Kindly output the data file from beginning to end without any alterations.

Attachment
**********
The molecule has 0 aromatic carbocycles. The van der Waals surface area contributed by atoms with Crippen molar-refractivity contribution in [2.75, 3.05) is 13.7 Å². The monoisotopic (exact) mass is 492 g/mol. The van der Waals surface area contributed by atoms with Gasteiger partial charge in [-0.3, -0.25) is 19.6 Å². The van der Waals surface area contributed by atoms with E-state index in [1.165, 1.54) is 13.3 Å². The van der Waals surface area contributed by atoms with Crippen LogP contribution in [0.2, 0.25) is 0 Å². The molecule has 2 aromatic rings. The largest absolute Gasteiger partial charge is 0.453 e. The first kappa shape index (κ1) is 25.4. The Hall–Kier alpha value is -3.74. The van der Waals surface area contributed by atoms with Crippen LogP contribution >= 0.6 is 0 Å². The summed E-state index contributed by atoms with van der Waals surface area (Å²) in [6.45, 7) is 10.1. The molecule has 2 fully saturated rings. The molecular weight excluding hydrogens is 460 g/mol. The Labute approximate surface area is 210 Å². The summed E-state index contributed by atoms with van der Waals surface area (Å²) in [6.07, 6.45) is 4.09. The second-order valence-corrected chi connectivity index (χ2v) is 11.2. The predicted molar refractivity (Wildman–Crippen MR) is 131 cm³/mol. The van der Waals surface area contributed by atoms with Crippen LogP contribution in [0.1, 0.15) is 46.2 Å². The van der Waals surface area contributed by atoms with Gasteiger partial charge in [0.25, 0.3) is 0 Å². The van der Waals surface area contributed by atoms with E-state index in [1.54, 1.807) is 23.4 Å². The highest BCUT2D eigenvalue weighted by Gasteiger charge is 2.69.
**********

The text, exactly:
The molecule has 0 aromatic carbocycles. The van der Waals surface area contributed by atoms with Crippen molar-refractivity contribution in [2.75, 3.05) is 13.7 Å². The monoisotopic (exact) mass is 492 g/mol. The van der Waals surface area contributed by atoms with Gasteiger partial charge in [-0.3, -0.25) is 19.6 Å². The van der Waals surface area contributed by atoms with E-state index in [1.165, 1.54) is 13.3 Å². The van der Waals surface area contributed by atoms with Crippen LogP contribution in [0.2, 0.25) is 0 Å². The molecule has 2 aromatic rings. The largest absolute Gasteiger partial charge is 0.453 e. The first kappa shape index (κ1) is 25.4. The Hall–Kier alpha value is -3.74. The van der Waals surface area contributed by atoms with Crippen LogP contribution >= 0.6 is 0 Å². The summed E-state index contributed by atoms with van der Waals surface area (Å²) in [6.45, 7) is 10.1. The molecule has 2 fully saturated rings. The molecular weight excluding hydrogens is 460 g/mol. The Labute approximate surface area is 210 Å². The summed E-state index contributed by atoms with van der Waals surface area (Å²) in [6.07, 6.45) is 4.09. The second-order valence-corrected chi connectivity index (χ2v) is 11.2. The predicted molar refractivity (Wildman–Crippen MR) is 131 cm³/mol. The van der Waals surface area contributed by atoms with Crippen LogP contribution in [0.1, 0.15) is 46.2 Å². The van der Waals surface area contributed by atoms with Gasteiger partial charge in [0.25, 0.3) is 0 Å². The van der Waals surface area contributed by atoms with E-state index in [1.54, 1.807) is 23.4 Å². The highest BCUT2D eigenvalue weighted by Gasteiger charge is 2.69.